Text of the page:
Set shortly before and during the Six Day War in June of 1967, The Sparrow follows a young police officer stationed in a small village in Upper Egypt whose inhabitants suffer from the harassment of a corrupt businessman.
Ali El Sherif,
Mahmoud Al Meleji
Goichi Mizoguchi, an aspiring Buddhist monk who became involved in the temple that was owned by his father, through a series of flashbacks, framed as a police interrogation, Mizoguchi ... See full summary »
The setting is that of a farming family in Ibaraki from where also the originating writers hailed. The film depicts the events of a year during the Meiji era and occurrences and actualities... See full summary »
In 1701, Lord Takuminokami Asano has a feud with Lord Kira and he tries to kill Kira in the corridors of the Shogun's palace. The Shogun sentences Lord Asano to commit suppuku and deprives ... See full summary »
The film begins when the legendary swordsman Miyamoto Musashi is still named Shinmen Takezo. After being on the losing side of the Battle of Sekigahara, Takezo and his friend manage to escape and come across a young woman and her mother.
Isamu Kosuji is a disciplined, smart police officer, with strong ties to the community, but when Eiji Nakano, his best buddy from high school re-enters his life just as his mentor is shot, it takes him a while to put the circumstances together and build a case.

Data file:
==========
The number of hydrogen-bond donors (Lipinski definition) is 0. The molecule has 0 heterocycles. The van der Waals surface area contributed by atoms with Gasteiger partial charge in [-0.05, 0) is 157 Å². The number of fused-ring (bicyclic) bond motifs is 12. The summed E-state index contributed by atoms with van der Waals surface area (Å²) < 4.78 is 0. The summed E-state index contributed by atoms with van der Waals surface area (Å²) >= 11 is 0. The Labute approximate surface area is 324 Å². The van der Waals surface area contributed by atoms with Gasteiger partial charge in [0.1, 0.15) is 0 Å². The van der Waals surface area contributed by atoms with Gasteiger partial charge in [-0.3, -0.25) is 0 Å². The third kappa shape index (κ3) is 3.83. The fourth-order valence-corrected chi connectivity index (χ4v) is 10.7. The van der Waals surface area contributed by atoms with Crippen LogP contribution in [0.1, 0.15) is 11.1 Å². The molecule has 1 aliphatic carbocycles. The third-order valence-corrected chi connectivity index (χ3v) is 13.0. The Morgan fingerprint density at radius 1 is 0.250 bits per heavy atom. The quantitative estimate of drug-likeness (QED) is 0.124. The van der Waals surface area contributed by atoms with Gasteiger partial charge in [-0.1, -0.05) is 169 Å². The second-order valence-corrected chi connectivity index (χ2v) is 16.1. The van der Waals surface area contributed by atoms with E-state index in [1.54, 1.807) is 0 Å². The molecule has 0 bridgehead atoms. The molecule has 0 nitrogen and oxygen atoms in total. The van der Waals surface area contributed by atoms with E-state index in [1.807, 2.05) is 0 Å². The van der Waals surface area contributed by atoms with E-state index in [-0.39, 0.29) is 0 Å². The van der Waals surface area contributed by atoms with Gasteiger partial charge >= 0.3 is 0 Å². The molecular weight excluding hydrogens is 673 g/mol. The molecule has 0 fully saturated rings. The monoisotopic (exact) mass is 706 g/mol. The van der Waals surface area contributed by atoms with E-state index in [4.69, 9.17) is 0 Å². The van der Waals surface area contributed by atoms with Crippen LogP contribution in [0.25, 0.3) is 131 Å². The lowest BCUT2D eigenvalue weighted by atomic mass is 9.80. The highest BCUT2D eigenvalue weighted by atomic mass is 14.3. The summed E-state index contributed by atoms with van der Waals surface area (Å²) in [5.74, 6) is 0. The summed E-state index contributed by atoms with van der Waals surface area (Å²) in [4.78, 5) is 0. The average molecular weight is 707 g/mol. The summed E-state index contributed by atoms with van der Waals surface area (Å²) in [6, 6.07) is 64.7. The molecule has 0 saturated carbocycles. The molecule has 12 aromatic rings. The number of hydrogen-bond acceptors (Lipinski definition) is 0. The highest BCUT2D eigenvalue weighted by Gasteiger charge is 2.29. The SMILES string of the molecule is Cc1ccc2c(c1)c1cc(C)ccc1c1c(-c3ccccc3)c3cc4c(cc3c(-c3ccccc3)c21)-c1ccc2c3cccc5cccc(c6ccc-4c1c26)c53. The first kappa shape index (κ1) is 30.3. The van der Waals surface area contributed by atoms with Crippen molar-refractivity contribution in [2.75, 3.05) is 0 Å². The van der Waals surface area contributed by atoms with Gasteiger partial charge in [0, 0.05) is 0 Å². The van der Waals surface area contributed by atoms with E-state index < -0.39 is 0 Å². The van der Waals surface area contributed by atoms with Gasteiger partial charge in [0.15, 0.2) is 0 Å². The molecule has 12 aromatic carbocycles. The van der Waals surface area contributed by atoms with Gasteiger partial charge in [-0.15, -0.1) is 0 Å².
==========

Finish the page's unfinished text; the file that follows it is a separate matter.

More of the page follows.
Tomu Uchida's silent police drama covers most of the bases; it's a personal story and one of dedication to the force and a forensic drama, all rolled into one, with a bang-up finish. Because this was a silent picture -- they would still be in production for two or three more years -- Uchida could use a moving camera far more casually than some one supervising a sound rig possibly could, and this movie is replete with tracking shots and pans -- in fact, the final confrontation is shot with a camera moving just below the speed of swish cuts, for a tremendously exciting, dizzying feel.
Once again, I am confronted with the often-stated dictate that Japanese cinema doesn't travel outside Japan, and the reality. Switch out a few of the police officers for some of Warner Brothers' Irish Mafia, and have Minor Watson read the Policeman's Creed, instead of, presumably, some benshi, and Lloyd Bacon could have directed this, with Cagney and Bogart in the leads.
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